I began to have many different projects to film – The Founding of An Army, Legend of the Demon Cat, Nirvana In Fire 2, and Detective Chinatown. 2 And as a result, I no longer had time to play basketball, or to meet friends for drinks and dinner. I no longer had as many moments that I could get happiness from, and I slowly began to realize that my ability to feel happiness began to decrease as well.

It is an extremely scary thing if one can no longer feel happiness. One day, I was spacing out in my hotel room after filming, and I suddenly started questioning myself. Why was it so hard for me to find happiness now? When was the last time I was able to obtain happiness from something? I thought about it for a while, and concluded that it was when I was able to show the director on the set of Legend of the Demon Cat that I had successfully lost 20 jin (12 kg).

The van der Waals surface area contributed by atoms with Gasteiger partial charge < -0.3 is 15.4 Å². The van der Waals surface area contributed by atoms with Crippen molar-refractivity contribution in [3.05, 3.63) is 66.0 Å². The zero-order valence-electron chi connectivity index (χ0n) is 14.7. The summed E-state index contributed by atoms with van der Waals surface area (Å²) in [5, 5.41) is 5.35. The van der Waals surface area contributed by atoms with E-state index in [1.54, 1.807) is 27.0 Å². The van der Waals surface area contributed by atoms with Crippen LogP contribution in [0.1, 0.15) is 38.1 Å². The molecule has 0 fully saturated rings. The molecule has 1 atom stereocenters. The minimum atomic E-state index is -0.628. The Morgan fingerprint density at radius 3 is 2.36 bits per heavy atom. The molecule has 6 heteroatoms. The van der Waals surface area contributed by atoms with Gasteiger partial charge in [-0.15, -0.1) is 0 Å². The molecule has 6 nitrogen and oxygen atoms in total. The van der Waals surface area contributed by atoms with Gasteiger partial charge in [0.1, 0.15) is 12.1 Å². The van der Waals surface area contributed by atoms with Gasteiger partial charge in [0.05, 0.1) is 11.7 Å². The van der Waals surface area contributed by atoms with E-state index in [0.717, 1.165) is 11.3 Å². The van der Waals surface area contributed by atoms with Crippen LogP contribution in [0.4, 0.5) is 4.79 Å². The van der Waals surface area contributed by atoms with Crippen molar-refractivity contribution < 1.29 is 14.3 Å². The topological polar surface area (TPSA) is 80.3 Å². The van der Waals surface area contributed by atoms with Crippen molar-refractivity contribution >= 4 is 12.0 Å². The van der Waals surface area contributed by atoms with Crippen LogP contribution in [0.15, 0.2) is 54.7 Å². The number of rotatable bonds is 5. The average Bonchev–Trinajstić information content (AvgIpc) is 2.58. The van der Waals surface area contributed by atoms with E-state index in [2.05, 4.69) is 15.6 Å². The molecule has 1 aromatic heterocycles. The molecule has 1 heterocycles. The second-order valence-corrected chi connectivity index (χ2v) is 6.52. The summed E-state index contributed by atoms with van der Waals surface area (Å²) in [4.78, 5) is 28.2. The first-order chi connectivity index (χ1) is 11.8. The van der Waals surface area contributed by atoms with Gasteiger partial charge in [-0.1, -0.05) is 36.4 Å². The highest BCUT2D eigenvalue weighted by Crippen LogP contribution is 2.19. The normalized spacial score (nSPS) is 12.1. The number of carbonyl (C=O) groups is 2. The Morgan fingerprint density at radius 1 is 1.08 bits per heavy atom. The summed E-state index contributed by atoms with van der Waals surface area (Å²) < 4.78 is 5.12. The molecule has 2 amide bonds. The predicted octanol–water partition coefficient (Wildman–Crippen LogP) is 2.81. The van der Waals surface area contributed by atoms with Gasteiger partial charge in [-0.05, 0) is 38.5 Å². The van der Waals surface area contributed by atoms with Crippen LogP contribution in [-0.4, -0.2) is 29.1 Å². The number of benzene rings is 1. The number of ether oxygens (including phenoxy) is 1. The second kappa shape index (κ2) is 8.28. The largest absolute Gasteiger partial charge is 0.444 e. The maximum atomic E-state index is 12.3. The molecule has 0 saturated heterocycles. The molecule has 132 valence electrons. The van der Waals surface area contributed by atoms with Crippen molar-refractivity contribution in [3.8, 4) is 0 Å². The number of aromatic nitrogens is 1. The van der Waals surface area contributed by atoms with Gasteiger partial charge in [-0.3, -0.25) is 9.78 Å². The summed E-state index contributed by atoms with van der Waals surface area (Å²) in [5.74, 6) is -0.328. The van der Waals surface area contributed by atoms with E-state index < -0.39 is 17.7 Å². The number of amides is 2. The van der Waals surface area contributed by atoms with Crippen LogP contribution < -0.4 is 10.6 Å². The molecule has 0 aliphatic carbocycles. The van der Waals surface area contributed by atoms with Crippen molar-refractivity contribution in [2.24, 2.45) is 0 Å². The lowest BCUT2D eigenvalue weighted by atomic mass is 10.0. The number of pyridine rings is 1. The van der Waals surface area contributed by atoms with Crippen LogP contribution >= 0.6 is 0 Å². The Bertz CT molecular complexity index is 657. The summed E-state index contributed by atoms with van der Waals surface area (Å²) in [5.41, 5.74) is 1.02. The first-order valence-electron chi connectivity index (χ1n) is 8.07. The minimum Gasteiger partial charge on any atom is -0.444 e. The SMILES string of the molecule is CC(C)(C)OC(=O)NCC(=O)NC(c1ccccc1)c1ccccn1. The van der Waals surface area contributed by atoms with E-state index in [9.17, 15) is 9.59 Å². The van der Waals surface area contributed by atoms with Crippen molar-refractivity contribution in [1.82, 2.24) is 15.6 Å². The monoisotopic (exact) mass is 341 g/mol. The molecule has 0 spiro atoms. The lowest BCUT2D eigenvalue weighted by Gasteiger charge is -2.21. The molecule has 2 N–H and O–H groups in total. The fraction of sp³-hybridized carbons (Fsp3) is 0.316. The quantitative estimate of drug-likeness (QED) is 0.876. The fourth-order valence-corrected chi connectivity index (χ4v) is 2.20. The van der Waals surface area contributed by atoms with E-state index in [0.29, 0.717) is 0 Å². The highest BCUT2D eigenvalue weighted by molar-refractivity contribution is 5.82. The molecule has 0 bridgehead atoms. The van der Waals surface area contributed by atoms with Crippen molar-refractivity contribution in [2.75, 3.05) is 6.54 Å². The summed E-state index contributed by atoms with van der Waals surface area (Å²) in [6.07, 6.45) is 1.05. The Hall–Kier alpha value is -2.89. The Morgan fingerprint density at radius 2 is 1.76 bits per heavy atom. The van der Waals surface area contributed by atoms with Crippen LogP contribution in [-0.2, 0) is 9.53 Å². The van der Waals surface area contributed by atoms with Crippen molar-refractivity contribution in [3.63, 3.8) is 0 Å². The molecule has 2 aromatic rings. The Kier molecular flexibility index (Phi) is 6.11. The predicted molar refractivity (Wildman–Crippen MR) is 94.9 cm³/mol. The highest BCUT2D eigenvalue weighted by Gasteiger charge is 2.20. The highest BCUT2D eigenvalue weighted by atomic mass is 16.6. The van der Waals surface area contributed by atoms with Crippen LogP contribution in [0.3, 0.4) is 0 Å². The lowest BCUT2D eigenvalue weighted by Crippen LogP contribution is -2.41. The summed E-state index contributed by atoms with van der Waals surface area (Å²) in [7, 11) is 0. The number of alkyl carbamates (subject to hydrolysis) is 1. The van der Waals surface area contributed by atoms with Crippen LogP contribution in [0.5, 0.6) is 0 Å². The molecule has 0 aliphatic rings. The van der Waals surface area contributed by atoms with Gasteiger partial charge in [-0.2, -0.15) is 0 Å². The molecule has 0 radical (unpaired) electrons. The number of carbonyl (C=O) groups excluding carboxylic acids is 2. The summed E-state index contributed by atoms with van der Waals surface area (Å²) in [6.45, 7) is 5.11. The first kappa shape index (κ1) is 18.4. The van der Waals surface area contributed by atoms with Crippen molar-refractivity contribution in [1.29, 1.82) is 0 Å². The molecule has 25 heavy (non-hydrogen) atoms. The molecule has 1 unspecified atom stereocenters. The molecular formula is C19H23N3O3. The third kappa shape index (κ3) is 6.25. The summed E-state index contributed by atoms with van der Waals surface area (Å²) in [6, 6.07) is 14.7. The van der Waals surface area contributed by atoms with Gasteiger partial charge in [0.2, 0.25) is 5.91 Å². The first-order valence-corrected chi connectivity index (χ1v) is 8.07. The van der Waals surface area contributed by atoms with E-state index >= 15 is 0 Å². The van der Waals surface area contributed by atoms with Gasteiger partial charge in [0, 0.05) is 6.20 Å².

When I was filming Nirvana in Fire 2 as well, Xiao Pingjing’s transformation as a character was quite challenging for me. The crying scenes were filmed close together, and I was very down, as I was worried I wouldn’t be able to properly convey the sadness and grief needed for the scene. I also suffer from dry eye syndrome, so I was very stressed out.

I read the script over and over again, and kept trying to put myself in the character’s shoes and understand how he would have felt in that instance. I pushed myself to the limit, and when filming began, I was able to fully immerse myself in the scene, and when I felt the emotions well up, the tears came out as well.